Production cost ran to about $2 million and every cent of it is evident on the screen. The color, the sets, the expanse and the imaginative quality of the filming are unexcelled. Henry V as a picture, however, requires that the spectator takes more with him into the theatre in the way of mental preparedness than mere curiosity.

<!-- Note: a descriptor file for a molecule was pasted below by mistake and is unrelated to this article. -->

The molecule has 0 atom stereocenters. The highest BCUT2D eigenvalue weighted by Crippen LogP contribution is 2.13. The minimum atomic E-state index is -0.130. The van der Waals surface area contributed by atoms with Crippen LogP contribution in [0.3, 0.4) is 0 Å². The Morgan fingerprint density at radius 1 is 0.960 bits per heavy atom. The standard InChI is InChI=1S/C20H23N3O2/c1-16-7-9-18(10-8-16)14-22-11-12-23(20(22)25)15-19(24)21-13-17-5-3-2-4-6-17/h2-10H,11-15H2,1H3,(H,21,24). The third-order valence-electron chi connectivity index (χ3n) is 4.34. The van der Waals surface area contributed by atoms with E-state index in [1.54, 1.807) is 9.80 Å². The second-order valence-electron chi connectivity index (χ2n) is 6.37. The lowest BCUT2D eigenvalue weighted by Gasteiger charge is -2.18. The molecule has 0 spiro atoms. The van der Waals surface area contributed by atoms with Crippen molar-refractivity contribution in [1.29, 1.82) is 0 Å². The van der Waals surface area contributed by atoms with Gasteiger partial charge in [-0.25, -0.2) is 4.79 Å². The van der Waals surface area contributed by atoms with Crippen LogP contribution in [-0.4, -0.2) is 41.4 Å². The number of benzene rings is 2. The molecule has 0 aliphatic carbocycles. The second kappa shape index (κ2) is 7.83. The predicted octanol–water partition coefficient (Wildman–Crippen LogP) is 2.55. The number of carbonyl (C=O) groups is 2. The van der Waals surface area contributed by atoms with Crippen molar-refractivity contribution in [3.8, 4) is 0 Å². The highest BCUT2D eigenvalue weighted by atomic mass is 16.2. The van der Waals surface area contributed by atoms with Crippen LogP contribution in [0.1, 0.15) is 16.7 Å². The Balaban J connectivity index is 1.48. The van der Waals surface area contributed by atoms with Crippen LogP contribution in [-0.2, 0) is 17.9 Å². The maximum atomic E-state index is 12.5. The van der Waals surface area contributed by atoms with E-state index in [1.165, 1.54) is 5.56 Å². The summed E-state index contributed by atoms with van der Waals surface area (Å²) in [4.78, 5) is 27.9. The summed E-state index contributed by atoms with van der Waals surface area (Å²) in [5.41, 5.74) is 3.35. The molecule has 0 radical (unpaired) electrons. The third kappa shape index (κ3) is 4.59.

Production cost ran to about $2 million and every cent of it is evident on the screen. The color, the sets, the expanse and the imaginative quality of the filming are unexcelled. Henry V as a picture, however, requires that the spectator takes more with him into the theatre in the way of mental preparedness than mere curiosity.Story is considerably simpler than the boys from Hollywood turn out. Henry’s a British king, hardly more than a moppet, when, with the aid of a couple of clergymen, he cons himself into believing that he ought to muscle his way into France and stake his royal claim there on the basis of ancestry. So he loads some 30,000 men and their horses on the 15th-century version of LSTs and hies across the channel. There are many interesting scenes and one really exciting one – the battle. With thousands of horses, knights in armor and longbowmen in colorful costumes, it’s a Technicolor setup. Strong contrast is made between the overstuffed French warriors in armor so heavy they have to be lowered onto their horses with block and tackle, and the British, who won the battle with the longbow, used by men afoot and unhindered by iron pants. Memorable for their deft humor and poignancy are both scenes in which Renee Asherson, as Princess Katharine, appears. Even Olivier is put well back into the No. 2 spot in the scene in which he woos her. Treatment is interesting and adds much to the general effect. Picture opens with the camera panning over London and coming into the Old Globe theatre. Heralds’ horns announce the opening of the play as the camera gets to the stage – and the show is on. Acting, at the beginning, is in the stylized pattern of the 16th century and it doesn’t get far away from that even when the camera is given full sweep after the Old Globe has been left behind. Sets throughout also give a feeling that you haven’t left the theatre for while tri-dimensional close to the camera, they fade into purposely obvious painted scenics in the background. 1946: Nominations: Best Picture, Actor (Laurence Olivier), Color Art Direction, Scoring of a Dramatic Picture